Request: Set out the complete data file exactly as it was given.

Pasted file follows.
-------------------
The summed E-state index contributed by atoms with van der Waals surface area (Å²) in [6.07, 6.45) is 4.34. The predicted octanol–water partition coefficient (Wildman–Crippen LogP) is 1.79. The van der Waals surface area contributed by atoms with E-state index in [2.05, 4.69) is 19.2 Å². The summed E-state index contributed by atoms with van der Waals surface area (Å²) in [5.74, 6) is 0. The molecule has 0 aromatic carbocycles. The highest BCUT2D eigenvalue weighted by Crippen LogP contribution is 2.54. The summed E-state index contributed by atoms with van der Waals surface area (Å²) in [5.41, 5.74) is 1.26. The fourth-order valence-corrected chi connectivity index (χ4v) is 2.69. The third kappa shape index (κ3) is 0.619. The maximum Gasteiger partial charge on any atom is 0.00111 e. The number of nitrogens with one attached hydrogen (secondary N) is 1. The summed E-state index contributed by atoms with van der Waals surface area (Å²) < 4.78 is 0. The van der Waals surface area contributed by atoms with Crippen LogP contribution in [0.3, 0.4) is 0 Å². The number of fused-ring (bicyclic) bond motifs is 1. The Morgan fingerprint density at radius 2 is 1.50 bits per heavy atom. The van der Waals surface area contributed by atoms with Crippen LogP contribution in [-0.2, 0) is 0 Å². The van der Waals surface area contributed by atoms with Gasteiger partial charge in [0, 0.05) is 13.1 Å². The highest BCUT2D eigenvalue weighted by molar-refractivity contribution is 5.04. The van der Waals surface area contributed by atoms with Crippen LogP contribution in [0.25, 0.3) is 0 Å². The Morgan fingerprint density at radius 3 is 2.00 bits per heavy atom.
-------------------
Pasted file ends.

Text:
The summed E-state index contributed by atoms with van der Waals surface area (Å²) in [6.07, 6.45) is 4.34. The predicted octanol–water partition coefficient (Wildman–Crippen LogP) is 1.79. The van der Waals surface area contributed by atoms with E-state index in [2.05, 4.69) is 19.2 Å². The summed E-state index contributed by atoms with van der Waals surface area (Å²) in [5.74, 6) is 0. The molecule has 0 aromatic carbocycles. The highest BCUT2D eigenvalue weighted by Crippen LogP contribution is 2.54. The summed E-state index contributed by atoms with van der Waals surface area (Å²) in [5.41, 5.74) is 1.26. The fourth-order valence-corrected chi connectivity index (χ4v) is 2.69. The third kappa shape index (κ3) is 0.619. The maximum Gasteiger partial charge on any atom is 0.00111 e. The number of nitrogens with one attached hydrogen (secondary N) is 1. The summed E-state index contributed by atoms with van der Waals surface area (Å²) < 4.78 is 0. The van der Waals surface area contributed by atoms with Crippen LogP contribution in [0.3, 0.4) is 0 Å². The number of fused-ring (bicyclic) bond motifs is 1. The Morgan fingerprint density at radius 2 is 1.50 bits per heavy atom. The van der Waals surface area contributed by atoms with Crippen LogP contribution in [-0.2, 0) is 0 Å². The van der Waals surface area contributed by atoms with Gasteiger partial charge in [0, 0.05) is 13.1 Å². The highest BCUT2D eigenvalue weighted by molar-refractivity contribution is 5.04. The van der Waals surface area contributed by atoms with Crippen LogP contribution in [0.25, 0.3) is 0 Å². The Morgan fingerprint density at radius 3 is 2.00 bits per heavy atom.